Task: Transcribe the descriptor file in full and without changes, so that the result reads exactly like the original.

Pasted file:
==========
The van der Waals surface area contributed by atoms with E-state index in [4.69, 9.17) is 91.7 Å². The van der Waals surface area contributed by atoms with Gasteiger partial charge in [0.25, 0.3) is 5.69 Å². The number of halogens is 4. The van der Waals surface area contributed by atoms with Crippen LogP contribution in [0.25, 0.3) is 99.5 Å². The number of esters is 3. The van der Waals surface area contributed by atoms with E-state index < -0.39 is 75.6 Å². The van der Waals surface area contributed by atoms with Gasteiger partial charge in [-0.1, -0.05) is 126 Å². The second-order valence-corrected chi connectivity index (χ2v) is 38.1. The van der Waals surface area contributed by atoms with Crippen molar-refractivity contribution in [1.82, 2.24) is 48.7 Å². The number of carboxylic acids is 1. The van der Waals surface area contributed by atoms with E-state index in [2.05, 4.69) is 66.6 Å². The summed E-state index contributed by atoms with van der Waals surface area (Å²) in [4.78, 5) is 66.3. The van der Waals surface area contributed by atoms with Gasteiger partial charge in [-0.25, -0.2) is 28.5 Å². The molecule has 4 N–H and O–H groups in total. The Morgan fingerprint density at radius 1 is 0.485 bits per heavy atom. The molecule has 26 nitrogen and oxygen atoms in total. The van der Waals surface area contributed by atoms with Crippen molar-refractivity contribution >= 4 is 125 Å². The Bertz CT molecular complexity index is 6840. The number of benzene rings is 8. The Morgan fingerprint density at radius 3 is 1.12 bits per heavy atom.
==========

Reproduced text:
The van der Waals surface area contributed by atoms with E-state index in [4.69, 9.17) is 91.7 Å². The van der Waals surface area contributed by atoms with Gasteiger partial charge in [0.25, 0.3) is 5.69 Å². The number of halogens is 4. The van der Waals surface area contributed by atoms with Crippen LogP contribution in [0.25, 0.3) is 99.5 Å². The number of esters is 3. The van der Waals surface area contributed by atoms with E-state index < -0.39 is 75.6 Å². The van der Waals surface area contributed by atoms with Gasteiger partial charge in [-0.1, -0.05) is 126 Å². The second-order valence-corrected chi connectivity index (χ2v) is 38.1. The van der Waals surface area contributed by atoms with Crippen molar-refractivity contribution in [1.82, 2.24) is 48.7 Å². The number of carboxylic acids is 1. The van der Waals surface area contributed by atoms with E-state index in [2.05, 4.69) is 66.6 Å². The summed E-state index contributed by atoms with van der Waals surface area (Å²) in [4.78, 5) is 66.3. The van der Waals surface area contributed by atoms with Gasteiger partial charge in [-0.25, -0.2) is 28.5 Å². The molecule has 4 N–H and O–H groups in total. The Morgan fingerprint density at radius 1 is 0.485 bits per heavy atom. The molecule has 26 nitrogen and oxygen atoms in total. The van der Waals surface area contributed by atoms with Crippen molar-refractivity contribution >= 4 is 125 Å². The Bertz CT molecular complexity index is 6840. The number of benzene rings is 8. The Morgan fingerprint density at radius 3 is 1.12 bits per heavy atom.